Cochrane decision aids for people facing health treatment or screening decisions

This reference is a good one. Don’t be scared by all the stats – just scroll down to the plain English version if you can’t face grappling with them.

I now have a name for at least part of what I have been suffering from. No, not breast cancer, but: “decisional conflict related to being uninformed.”

(Sorry about the capitals, something has gone wrong with the formatting and I can’t find how to correct it).

Even stars explode

Updated review published today on The Cochrane Library: Decision aids for people facing health treatment or screening decisions

http://bit.ly/LhRFop

Citation: Stacey D, Légaré F, Col NF, Bennett CL, Barry MJ, Eden KB, Holmes-Rovner M, Llewellyn-Thomas H, Lyddiatt A, Thomson R, Trevena L, Wu JHC. Decision aids for people facing health treatment or screening decisions. Cochrane Database of Systematic Reviews 2014 , Issue 1 . Art. No.: CD001431. DOI: 10.1002/14651858.CD001431.pub4

Now 115 included studies, nearly 35,000 participants, showing decision aids improve people’s knowledge, help them feel more informed, participate more in decision making.

The Summary includes, ‘ Decision aids reduce the choice of prostate specific antigen (psa) testing and elective surgery when patients consider other options’.

My comment: the harms and lack of benefit of breast cancer screening have brought about calls for a fresh look at cost and effectiveness.

It seems to me that men with raised psa levels are…

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Screening inquiry launched, plus ‘Breast Cancer Screening – what we still don’t know’ – H.G. Welch

More on overdiagnosis and overtreatment. The link to the article by Welch is worth following for an American perspective. I am getting to know the names of the key people in the overdiagnosis field, and have been in touch with many of them. I will be writing to the Commons Select Committee.

Even stars explode

On 17 December 2013, MPs launched an inquiry into the scientific merits of national health screening programmes and whether calls for health screening to be extended to cover conditions such as prostate cancer, lung cancer and post-natal depression are based on solid science.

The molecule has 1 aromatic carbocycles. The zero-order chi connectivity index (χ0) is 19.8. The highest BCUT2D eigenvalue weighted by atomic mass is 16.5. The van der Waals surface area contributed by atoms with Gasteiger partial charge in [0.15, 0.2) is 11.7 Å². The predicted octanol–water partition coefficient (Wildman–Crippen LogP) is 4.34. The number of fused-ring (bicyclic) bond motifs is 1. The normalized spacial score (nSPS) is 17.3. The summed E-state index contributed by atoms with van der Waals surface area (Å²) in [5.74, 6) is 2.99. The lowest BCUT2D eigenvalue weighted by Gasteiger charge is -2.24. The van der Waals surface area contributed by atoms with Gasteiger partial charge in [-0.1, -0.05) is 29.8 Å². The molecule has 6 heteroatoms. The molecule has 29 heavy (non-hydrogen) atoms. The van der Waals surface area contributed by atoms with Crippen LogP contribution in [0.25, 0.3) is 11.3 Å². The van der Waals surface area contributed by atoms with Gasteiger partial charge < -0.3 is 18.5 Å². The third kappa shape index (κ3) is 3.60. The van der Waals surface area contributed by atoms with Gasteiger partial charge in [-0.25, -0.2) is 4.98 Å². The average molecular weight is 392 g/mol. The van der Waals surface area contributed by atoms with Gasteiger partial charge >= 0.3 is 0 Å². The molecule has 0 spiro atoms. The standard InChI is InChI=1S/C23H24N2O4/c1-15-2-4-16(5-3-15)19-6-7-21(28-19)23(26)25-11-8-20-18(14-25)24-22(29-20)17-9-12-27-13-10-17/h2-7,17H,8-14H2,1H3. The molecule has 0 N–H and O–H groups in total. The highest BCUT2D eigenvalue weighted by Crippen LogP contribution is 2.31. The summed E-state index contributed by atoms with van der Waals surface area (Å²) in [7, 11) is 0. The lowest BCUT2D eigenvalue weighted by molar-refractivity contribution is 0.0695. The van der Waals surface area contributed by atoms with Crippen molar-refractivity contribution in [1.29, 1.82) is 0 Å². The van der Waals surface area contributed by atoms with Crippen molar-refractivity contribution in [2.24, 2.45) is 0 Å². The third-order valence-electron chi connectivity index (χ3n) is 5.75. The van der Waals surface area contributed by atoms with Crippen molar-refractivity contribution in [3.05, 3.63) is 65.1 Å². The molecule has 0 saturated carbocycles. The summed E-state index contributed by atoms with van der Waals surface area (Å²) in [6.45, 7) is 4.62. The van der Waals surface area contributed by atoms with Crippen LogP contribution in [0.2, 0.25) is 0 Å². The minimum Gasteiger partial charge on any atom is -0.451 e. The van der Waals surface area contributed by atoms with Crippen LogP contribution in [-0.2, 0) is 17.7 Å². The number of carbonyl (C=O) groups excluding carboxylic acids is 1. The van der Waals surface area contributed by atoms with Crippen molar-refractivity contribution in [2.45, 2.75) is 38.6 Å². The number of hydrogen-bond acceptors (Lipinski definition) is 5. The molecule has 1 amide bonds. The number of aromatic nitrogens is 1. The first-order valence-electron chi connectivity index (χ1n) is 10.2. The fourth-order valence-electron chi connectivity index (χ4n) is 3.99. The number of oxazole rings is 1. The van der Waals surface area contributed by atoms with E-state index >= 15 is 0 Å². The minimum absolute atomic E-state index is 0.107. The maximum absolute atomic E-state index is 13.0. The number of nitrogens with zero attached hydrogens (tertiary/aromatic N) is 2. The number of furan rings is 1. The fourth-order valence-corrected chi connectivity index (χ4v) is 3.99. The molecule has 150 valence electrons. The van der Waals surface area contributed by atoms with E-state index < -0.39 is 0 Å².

Chair of the Science and Technology Committee Andrew Miller MP stated:
“The NHS spends a significant amount of money on health screening and it is important that this is underpinned by good scientific evidence.
Thousands of women are screened for breast cancer every year and lives are saved as a result but there may also be women who undergo unnecessary treatment and surgery as a result of screening. Calls to extend screening to other conditions should ensure that there is good evidence that the screening would be effective.
We will be examining the evidence base behind the decisions on which illnesses to screen for and will be…

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Windmills of my mind

windmills

Like a tunnel that you follow
To a tunnel of its own
Down a hollow to a cavern
Where the sun has never shone,
Like a door that keeps revolving
In a half forgotten dream,
Or the ripples from a pebble
Someone tosses in a stream

The picture for this post was nearly a hamster on a wheel, and that might actually be more appropriate. But as I was out for a walk this morning, I remembered this song, and looked up the lyrics when I came home. Wikipedia also tells me that the composer was French and the French lyrics are entitled, beautifully, “Les moulins de mon coeur”. I’m not quite pretentious enough to put up a French title (though it was a close-run thing).